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International Journal of Medicinal Mushrooms
IF: 1.211 5-Year IF: 1.394 SJR: 0.433 SNIP: 0.661 CiteScore™: 1.38

ISSN Print: 1521-9437
ISSN Online: 1940-4344

International Journal of Medicinal Mushrooms

DOI: 10.1615/IntJMedMushr.v10.i1.50
pages 37-48

High Immunomodulatory and Preventive Effects Against Sarcoma 180 in Mice Fed with Ling Zhi or Reishi Mushroom Ganoderma lucidum (W. Curt.: Fr.) P. Karst. (Aphyllophoromycetideae) Mycelium

Rosalia Rubel
Bioprocess Engineering and Biotechnology Division, Federal University of Paraná, Curitiba, Paraná, Brazil
Herta Stutz Dalla Santa
Bioprocess Engineering and Biotechnology Division, Federal University of Paraná, Curitiba, Paraná, Brazil
Luiz Claudio Fernandes
Department of Physiology, Federal University of Paraná, Curitiba, Paraná, Brazil
Jose Hermenio Cavalcante Lima Filho
Department of Medical Pathology Federal, University of Parana (UFPR), Curitiba, Parana, Brasil
Bonald Cavalcante Figueiredo
Pelé Pequeno Príncipe Research Institute, Curitiba, Paraná, Brazil
Raffaello Di Bernardi
Department of Biological Sciences , University of Parana (UFPR), Curitiba, Parana, Brazil
Andrea N. Moreno
Biology Course, University Catholic of Parana, Curitiba, Parana, Brazil
Fan Leifa
Institute of Horticulture, Academy of Agronomy Sciences of Zhejiang, Hangzhou, Zhejiang Province, China
Carlos Ricardo Soccol
Bioprocess Engineering and Biotechnology Division, Federal University of Paraná, Curitiba, Paraná, Brazil

ABSTRACT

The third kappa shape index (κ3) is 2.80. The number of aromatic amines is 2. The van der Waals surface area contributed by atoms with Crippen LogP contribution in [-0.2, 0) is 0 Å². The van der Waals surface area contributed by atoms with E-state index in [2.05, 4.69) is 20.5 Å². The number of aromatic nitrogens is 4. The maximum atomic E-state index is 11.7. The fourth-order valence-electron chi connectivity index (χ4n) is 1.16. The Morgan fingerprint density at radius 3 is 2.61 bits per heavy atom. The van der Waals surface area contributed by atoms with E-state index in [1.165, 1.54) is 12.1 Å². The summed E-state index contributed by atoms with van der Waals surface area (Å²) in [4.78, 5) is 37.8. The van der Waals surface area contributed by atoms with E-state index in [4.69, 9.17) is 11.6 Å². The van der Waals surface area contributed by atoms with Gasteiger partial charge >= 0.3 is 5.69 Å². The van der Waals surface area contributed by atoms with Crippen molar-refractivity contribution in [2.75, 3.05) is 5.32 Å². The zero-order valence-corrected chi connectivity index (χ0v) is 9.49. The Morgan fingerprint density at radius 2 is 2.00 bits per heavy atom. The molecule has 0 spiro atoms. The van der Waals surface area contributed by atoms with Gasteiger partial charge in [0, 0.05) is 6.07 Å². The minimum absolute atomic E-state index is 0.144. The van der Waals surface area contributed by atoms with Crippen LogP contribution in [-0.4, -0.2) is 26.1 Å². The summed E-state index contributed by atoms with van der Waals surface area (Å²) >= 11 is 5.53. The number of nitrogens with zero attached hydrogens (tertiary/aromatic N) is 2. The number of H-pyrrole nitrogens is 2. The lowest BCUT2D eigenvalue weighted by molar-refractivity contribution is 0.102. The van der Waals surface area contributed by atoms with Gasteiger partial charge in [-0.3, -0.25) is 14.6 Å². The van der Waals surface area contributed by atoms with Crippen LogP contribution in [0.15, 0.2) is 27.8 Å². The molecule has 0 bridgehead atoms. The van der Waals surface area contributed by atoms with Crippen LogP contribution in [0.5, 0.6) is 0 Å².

This study evaluated the immunomodulatory and antitumor effects of a diet supplemented with Ganoderma lucidum (Ling Zhi or Reishi) medicinal mushroom mycelium obtained by solid-state fermentation. Over 14 weeks, animals from a test group were fed with 2 concentrations of G. lucidum mycelium, at 85% or 50%, labeled G85 and G50 diets, respectively. A control group received a regular diet. In the tenth week, half the animals from the test group and half the animals from the control group were inoculated with a suspension of Sarcoma 180 cells. Saline was injected in the remaining animals. In week 14, plasma levels of cytokines and the population of CD3+, CD4+, CD8+, CD19+, and CD16+/ CD32+ cells were evaluated. When compared to the control group, G. lucidum-supplemented diets altered the immune systems of the mice significantly (p < 0.05) the G50 diet proving more effective than the G85 diet. Mice inoculated with saline and fed with the G50 diet presented an increase in CD19+ and CD16+/CD32+ cell populations, along with an elevation in the tumor necrosis factor (TNF)-α and interferon (IFN)-γ concentrations. Conversely, tumor-bearing mice fed with the G50 diet (labeled the G50-S group) presented an increase in CD3+, CD4+, and CD8+ cells, but a decrease in CD19+ and CD16+/ CD32+ cell populations. TNF-α and IFN-γ concentrations were reduced in the G50-S group. The G50-S group presented a tumor weight 84% lower than that found in the control group. These results suggest that the immunomodulatory effect provoked by the consumption of G. lucidum mycelium possibly increased mice resistance against Sarcoma 180.